Is smoking more harmful to a woman?

Dear Doctor,

I have been smoking for six years now. My friends tell me all sorts of stuff. Is smoking really more dangerous for a woman than it is a man? How so? 

 

Anne

 

Dear Anne,

 

Smoking is not at all healthy for men or women.  Nicotine is the main ingredient present in tobacco, which gives rise to addiction when used regularly. Once an individual is addicted, he/she finds it difficult to give up and is exposed to risk of health hazards.  Smoking affects the respiratory system directly, causing chronic bronchitis, repeat respiratory tract infections and lung cancer. It is also a risk factor for breast cancer. 

Smoke of cigarettes causes blackish discolouration of fingers and lips. It contains more than 1000 chemicals which are harmful in multiple ways. They can cause chronic lung damage, allergic reactions, aggravation of asthma and even cancers. Nicotine is a risk factor for diabetes, high blood pressure and heart problems. It damages the blood vessels of the body resulting in painful muscle cramps while walking, and gangrene in later stages, necessitating amputation of affected limb. The nervous system of the body is also affected by smoking. This manifests as tingling, numbness, and et cetera, abnormal sensations in the limbs, premature brain atrophy causing imbalance and forgetfulness in a person in prime of his life. Smoking reduces immunity of the body, enhancing vulnerability to various infections and in more severe form.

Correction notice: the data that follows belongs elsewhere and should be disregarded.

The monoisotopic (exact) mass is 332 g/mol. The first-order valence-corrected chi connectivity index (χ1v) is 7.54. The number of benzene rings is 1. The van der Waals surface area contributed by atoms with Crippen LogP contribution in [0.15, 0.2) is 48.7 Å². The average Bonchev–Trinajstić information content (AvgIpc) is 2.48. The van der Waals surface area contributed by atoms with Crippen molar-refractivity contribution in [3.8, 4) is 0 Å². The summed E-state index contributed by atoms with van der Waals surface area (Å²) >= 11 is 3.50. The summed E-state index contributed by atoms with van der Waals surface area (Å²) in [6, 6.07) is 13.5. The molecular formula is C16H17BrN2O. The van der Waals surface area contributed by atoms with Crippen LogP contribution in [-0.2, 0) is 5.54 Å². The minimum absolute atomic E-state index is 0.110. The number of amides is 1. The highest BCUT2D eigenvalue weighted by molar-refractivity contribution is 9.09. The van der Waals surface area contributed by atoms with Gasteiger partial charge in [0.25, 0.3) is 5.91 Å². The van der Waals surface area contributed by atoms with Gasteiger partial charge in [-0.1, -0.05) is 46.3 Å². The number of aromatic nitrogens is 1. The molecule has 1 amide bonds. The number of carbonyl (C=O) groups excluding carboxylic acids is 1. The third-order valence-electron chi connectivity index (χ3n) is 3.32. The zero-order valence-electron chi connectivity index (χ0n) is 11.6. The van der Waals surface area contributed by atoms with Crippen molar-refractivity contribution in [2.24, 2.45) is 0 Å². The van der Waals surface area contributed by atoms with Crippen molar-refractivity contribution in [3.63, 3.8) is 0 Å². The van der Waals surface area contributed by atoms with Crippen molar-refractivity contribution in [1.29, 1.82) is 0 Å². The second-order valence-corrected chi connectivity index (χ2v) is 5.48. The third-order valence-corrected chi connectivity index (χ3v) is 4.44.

Women are at greater risk of health problems due to smoking. A woman’s body is not able to handle tobacco as efficiently as a man’s body.  Hence, even small quantity smoked, and even for shorter duration, gives rise to addiction and other health issues. These occur with greater intensity.  In a woman, smoking causes premature wrinkling of the face. Black discolouration of finger nails, fingers and lips, occur early and in more severe form, thus affecting the facial beauty. In addition, it causes hormonal disruption resulting in menstrual abnormalities and even infertility. Even if a woman conceives, she is at risk of miscarriage in early pregnancy. There is greater risk of intrauterine death and still birth in later pregnancy. A baby may be born with congenital abnormalities. Therefore, a woman planning to conceive is advised to stop smoking, before becoming pregnant. Quitting it in early pregnancy is also beneficial. 

Dr. Rachna   Pande is a  specialist in internal medicine. 

editor@newtimesrwanda.com

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